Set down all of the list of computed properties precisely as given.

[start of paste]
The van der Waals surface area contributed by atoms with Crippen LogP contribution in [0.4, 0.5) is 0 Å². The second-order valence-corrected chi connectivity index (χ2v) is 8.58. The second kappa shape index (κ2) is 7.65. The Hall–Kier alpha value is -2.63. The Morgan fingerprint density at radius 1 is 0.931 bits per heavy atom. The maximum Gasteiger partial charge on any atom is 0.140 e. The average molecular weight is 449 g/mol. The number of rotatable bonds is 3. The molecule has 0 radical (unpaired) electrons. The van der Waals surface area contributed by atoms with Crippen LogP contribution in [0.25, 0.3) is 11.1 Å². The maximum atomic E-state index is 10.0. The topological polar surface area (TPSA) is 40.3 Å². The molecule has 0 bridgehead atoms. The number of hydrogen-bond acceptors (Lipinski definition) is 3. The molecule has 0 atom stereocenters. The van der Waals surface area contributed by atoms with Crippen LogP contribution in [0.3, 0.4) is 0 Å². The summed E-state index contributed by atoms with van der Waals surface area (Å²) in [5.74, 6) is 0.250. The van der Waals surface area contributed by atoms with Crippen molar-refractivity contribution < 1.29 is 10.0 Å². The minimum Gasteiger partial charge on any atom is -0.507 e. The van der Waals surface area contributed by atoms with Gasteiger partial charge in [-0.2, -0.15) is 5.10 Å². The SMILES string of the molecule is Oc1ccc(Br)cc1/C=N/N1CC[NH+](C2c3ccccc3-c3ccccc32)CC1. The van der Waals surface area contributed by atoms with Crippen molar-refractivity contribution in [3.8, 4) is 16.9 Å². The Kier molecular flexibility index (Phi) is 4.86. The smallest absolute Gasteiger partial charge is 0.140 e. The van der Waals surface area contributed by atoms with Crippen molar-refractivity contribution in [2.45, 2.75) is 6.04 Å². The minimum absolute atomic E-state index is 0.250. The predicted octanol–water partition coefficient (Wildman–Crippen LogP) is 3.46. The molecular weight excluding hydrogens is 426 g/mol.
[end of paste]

The van der Waals surface area contributed by atoms with Crippen LogP contribution in [0.4, 0.5) is 0 Å². The second-order valence-corrected chi connectivity index (χ2v) is 8.58. The second kappa shape index (κ2) is 7.65. The Hall–Kier alpha value is -2.63. The Morgan fingerprint density at radius 1 is 0.931 bits per heavy atom. The maximum Gasteiger partial charge on any atom is 0.140 e. The average molecular weight is 449 g/mol. The number of rotatable bonds is 3. The molecule has 0 radical (unpaired) electrons. The van der Waals surface area contributed by atoms with Crippen LogP contribution in [0.25, 0.3) is 11.1 Å². The maximum atomic E-state index is 10.0. The topological polar surface area (TPSA) is 40.3 Å². The molecule has 0 bridgehead atoms. The number of hydrogen-bond acceptors (Lipinski definition) is 3. The molecule has 0 atom stereocenters. The van der Waals surface area contributed by atoms with Crippen LogP contribution in [0.3, 0.4) is 0 Å². The summed E-state index contributed by atoms with van der Waals surface area (Å²) in [5.74, 6) is 0.250. The van der Waals surface area contributed by atoms with Crippen molar-refractivity contribution < 1.29 is 10.0 Å². The minimum Gasteiger partial charge on any atom is -0.507 e. The van der Waals surface area contributed by atoms with Gasteiger partial charge in [-0.2, -0.15) is 5.10 Å². The SMILES string of the molecule is Oc1ccc(Br)cc1/C=N/N1CC[NH+](C2c3ccccc3-c3ccccc32)CC1. The van der Waals surface area contributed by atoms with Crippen molar-refractivity contribution in [3.8, 4) is 16.9 Å². The Kier molecular flexibility index (Phi) is 4.86. The smallest absolute Gasteiger partial charge is 0.140 e. The van der Waals surface area contributed by atoms with Crippen molar-refractivity contribution in [2.45, 2.75) is 6.04 Å². The minimum absolute atomic E-state index is 0.250. The predicted octanol–water partition coefficient (Wildman–Crippen LogP) is 3.46. The molecular weight excluding hydrogens is 426 g/mol.